This week the Assisted Dying Bill is debated in the Lords. Virginia Ironside, who has already made plans for her own self-deliverance, argues that it's time we allowed people a humane, compassionate death
Move over, kale - cabbage is the new rising star

Cabbage is king again

Sophie Morris banishes thoughts of soggy school dinners and turns over a new leaf
11 best winter skin treats

Give your moisturiser a helping hand: 11 best winter skin treats

Get an extra boost of nourishment from one of these hard-working products
Paul Scholes column: The more Jose Mourinho attempts to influence match officials, the more they are likely to ignore him

Paul Scholes column

The more Jose Mourinho attempts to influence match officials, the more they are likely to ignore him
Frank Warren column: No cigar, but pots of money: here come the Cubans

Frank Warren's Ringside

No cigar, but pots of money: here come the Cubans
Isis hostage crisis: Militant group stands strong as its numerous enemies fail to find a common plan to defeat it

Isis stands strong as its numerous enemies fail to find a common plan to defeat it

The jihadis are being squeezed militarily and economically, but there is no sign of an implosion, says Patrick Cockburn
Virtual reality thrusts viewers into the frontline of global events - and puts film-goers at the heart of the action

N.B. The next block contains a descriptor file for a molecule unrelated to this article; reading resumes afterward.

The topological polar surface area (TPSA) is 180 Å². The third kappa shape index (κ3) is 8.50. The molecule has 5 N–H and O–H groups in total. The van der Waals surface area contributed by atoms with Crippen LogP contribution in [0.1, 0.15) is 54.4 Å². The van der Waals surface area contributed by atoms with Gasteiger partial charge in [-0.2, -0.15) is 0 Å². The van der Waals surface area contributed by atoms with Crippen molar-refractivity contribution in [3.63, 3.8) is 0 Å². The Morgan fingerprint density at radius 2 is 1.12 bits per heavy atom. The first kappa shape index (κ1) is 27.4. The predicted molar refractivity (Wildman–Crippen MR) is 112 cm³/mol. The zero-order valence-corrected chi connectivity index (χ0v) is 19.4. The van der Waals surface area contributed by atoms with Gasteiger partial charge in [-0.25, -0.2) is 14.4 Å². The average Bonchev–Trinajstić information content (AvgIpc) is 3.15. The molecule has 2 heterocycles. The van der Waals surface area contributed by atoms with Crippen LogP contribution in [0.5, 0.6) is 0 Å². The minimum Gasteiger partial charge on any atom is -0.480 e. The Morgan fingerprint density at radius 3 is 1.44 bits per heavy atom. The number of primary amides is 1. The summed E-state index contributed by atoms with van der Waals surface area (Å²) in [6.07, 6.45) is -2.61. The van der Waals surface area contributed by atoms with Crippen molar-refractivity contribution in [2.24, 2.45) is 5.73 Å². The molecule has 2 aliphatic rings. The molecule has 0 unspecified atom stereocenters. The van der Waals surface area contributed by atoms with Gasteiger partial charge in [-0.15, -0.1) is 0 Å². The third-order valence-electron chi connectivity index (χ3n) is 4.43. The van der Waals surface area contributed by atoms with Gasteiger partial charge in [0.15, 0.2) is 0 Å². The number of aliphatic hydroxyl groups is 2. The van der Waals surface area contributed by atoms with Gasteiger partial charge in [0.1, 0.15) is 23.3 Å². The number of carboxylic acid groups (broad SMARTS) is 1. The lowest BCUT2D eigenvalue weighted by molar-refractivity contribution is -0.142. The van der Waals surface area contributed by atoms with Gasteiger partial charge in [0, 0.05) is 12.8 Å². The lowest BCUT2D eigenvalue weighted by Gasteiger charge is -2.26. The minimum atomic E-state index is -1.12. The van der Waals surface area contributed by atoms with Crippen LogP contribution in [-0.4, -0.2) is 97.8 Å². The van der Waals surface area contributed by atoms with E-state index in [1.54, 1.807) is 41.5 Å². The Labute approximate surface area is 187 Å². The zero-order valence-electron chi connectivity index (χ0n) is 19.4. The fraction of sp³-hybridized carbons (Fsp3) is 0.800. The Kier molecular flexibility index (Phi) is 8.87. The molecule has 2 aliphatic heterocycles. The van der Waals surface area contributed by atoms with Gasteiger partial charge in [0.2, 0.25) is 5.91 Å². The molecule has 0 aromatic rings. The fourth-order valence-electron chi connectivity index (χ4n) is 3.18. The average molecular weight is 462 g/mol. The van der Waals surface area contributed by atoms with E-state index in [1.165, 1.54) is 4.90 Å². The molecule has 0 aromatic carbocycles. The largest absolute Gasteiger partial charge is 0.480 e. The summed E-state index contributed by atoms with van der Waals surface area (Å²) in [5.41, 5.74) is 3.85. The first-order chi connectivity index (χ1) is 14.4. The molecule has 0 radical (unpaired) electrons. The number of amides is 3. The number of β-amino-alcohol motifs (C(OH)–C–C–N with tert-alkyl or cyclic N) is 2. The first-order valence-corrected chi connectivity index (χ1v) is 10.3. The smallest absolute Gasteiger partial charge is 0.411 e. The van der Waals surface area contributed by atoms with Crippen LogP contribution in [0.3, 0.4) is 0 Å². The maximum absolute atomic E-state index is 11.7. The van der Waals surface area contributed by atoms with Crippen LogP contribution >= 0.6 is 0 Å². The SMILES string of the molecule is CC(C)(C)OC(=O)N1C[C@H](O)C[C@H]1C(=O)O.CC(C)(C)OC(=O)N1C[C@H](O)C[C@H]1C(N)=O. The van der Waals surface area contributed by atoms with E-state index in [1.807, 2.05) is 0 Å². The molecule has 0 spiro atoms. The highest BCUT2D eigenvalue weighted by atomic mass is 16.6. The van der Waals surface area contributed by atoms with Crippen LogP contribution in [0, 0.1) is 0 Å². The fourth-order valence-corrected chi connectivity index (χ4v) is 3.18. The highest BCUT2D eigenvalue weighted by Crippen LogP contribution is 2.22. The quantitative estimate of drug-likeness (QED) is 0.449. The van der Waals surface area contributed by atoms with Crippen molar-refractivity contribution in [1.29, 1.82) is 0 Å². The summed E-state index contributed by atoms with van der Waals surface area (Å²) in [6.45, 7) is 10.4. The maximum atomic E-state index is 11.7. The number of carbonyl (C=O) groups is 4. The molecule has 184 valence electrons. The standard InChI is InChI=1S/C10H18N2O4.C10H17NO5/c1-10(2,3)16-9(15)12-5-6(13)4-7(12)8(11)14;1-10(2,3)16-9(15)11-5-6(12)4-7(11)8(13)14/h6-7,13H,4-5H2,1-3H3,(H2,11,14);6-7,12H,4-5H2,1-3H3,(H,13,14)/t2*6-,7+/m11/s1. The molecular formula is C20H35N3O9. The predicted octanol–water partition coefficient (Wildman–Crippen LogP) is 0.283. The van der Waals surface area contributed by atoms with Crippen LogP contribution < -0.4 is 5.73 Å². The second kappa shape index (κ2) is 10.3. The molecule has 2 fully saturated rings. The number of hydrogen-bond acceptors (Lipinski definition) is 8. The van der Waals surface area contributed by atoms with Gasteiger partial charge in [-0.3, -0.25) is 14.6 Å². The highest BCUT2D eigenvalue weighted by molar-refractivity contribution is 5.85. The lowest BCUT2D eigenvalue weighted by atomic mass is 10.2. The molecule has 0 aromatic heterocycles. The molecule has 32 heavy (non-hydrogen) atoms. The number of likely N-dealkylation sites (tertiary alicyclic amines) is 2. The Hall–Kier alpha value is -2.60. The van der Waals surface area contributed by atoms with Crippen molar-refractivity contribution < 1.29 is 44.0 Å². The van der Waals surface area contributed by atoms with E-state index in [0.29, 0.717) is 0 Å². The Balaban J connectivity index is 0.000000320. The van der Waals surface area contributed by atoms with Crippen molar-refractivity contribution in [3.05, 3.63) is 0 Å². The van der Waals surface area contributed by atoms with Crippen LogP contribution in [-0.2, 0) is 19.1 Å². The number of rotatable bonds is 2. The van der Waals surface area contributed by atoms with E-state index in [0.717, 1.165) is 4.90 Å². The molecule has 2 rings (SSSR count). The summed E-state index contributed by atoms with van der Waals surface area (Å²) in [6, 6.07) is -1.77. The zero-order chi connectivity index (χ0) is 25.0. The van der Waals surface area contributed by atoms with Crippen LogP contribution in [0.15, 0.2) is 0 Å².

Virtual reality: Seeing is believing

Virtual reality thrusts viewers into the frontline of global events - and puts film-goers at the heart of the action
Homeless Veterans appeal: MP says Coalition ‘not doing enough’

Homeless Veterans appeal

MP says Coalition ‘not doing enough’ to help
Larry David, Steve Coogan and other comedians share stories of depression in new documentary

Comedians share stories of depression

The director of the new documentary, Kevin Pollak, tells Jessica Barrett how he got them to talk
Has The Archers lost the plot with it's spicy storylines?

Has The Archers lost the plot?

A growing number of listeners are voicing their discontent over the rural soap's spicy storylines; so loudly that even the BBC's director-general seems worried, says Simon Kelner
English Heritage adds 14 post-war office buildings to its protected lists

14 office buildings added to protected lists

Christopher Beanland explores the underrated appeal of these palaces of pen-pushing
Human skull discovery in Israel proves humans lived side-by-side with Neanderthals

Human skull discovery in Israel proves humans lived side-by-side with Neanderthals

Scientists unearthed the cranial fragments from Manot Cave in West Galilee